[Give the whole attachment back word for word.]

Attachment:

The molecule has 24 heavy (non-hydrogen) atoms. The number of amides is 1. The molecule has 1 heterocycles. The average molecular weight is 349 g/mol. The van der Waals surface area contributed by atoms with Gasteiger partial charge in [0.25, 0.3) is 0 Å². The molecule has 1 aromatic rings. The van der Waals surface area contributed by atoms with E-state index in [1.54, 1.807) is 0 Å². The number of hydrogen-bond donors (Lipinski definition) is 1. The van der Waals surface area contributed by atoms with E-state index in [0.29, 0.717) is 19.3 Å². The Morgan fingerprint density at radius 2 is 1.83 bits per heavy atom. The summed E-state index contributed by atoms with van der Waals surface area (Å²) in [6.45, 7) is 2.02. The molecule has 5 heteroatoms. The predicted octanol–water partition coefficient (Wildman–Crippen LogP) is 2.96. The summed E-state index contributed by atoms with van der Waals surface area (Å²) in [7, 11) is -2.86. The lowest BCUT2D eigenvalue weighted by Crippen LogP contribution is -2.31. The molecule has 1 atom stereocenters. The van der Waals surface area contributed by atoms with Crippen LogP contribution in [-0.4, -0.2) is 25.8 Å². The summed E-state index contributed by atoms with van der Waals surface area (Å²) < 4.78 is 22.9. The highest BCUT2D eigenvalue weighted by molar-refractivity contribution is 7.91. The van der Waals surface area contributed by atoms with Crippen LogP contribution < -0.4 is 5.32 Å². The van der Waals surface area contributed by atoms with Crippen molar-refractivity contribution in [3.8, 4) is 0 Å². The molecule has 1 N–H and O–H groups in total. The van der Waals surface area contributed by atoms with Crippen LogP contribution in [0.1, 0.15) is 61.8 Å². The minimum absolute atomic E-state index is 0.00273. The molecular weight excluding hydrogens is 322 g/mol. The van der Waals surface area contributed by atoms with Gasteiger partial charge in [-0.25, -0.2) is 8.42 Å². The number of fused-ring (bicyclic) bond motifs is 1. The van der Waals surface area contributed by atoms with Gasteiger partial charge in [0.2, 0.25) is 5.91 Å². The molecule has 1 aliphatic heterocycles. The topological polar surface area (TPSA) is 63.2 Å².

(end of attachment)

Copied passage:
The molecule has 24 heavy (non-hydrogen) atoms. The number of amides is 1. The molecule has 1 heterocycles. The average molecular weight is 349 g/mol. The van der Waals surface area contributed by atoms with Gasteiger partial charge in [0.25, 0.3) is 0 Å². The molecule has 1 aromatic rings. The van der Waals surface area contributed by atoms with E-state index in [1.54, 1.807) is 0 Å². The number of hydrogen-bond donors (Lipinski definition) is 1. The van der Waals surface area contributed by atoms with E-state index in [0.29, 0.717) is 19.3 Å². The Morgan fingerprint density at radius 2 is 1.83 bits per heavy atom. The summed E-state index contributed by atoms with van der Waals surface area (Å²) in [6.45, 7) is 2.02. The molecule has 5 heteroatoms. The predicted octanol–water partition coefficient (Wildman–Crippen LogP) is 2.96. The summed E-state index contributed by atoms with van der Waals surface area (Å²) in [7, 11) is -2.86. The lowest BCUT2D eigenvalue weighted by Crippen LogP contribution is -2.31. The molecule has 1 atom stereocenters. The van der Waals surface area contributed by atoms with Crippen LogP contribution in [-0.4, -0.2) is 25.8 Å². The summed E-state index contributed by atoms with van der Waals surface area (Å²) < 4.78 is 22.9. The highest BCUT2D eigenvalue weighted by molar-refractivity contribution is 7.91. The van der Waals surface area contributed by atoms with Crippen LogP contribution < -0.4 is 5.32 Å². The van der Waals surface area contributed by atoms with Crippen molar-refractivity contribution in [3.8, 4) is 0 Å². The molecule has 1 N–H and O–H groups in total. The van der Waals surface area contributed by atoms with Crippen LogP contribution in [0.1, 0.15) is 61.8 Å². The minimum absolute atomic E-state index is 0.00273. The molecular weight excluding hydrogens is 322 g/mol. The van der Waals surface area contributed by atoms with Gasteiger partial charge in [-0.25, -0.2) is 8.42 Å². The number of fused-ring (bicyclic) bond motifs is 1. The van der Waals surface area contributed by atoms with Gasteiger partial charge in [0.2, 0.25) is 5.91 Å². The molecule has 1 aliphatic heterocycles. The topological polar surface area (TPSA) is 63.2 Å².